Description - The Red Rooster Scare by Richard Abel
Only once in cinema history have imported films dominated the American market: during the nickelodeon era in the early years of the 20th century, when the Pathe company's "Red Rooster" films could be found "everywhere". Through extensive research, this text demonstrates how French films were in making "going to the movies" popular in the United States, first in vaudeville houses and then in nickelodeons. The book shows how, in the midst of fears about mass immigrations and concern that women and children (many of them immigrants) were the principal audience for moving pictures, the nickleodeon became a contested site of Americanization. Pathe's Red Rooster films came to be defined as dangerously "foreign" and "alien" and even "feminine" (especially in relation to "American subjects" like westerns). Their impact was thwarted, and they were nearly excluded from the market, all in order to ensure that the American cinema would be truly American.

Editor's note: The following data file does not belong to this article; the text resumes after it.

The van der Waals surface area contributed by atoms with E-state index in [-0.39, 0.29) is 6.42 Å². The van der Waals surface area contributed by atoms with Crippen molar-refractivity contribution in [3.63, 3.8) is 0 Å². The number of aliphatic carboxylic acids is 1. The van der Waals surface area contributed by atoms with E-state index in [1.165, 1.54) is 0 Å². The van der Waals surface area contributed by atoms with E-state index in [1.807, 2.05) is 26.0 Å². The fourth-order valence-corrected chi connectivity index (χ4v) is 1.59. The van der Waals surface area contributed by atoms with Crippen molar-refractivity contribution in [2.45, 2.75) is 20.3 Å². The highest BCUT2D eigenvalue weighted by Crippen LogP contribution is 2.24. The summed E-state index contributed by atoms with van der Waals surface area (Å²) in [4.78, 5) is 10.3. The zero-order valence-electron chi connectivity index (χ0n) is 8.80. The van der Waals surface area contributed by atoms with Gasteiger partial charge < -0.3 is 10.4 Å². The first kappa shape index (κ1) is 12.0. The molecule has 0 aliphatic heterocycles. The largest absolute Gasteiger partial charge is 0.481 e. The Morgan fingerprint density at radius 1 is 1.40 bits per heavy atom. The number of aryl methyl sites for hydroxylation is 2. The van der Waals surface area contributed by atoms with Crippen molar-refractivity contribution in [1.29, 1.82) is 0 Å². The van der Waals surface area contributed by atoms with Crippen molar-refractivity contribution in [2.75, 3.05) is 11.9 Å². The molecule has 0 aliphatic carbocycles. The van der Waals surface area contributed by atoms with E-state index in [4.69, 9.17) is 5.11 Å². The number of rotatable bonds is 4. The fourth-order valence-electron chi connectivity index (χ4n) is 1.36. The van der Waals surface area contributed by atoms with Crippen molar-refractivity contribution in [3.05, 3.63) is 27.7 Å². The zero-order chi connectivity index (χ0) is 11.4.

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(232mm x 156mm x mm)
University of California Press
Publisher: University of California Press
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Author Biography - Richard Abel
Richard Abel is NEH Professor of English at Drake University and author of The Cine Goes to Town: French Cinema, 1896-1914 (California, 1994), French Film Theory and Criticism, 1907-1939 (1988), and French Cinema: The First Wave, 1915-1929 (1984).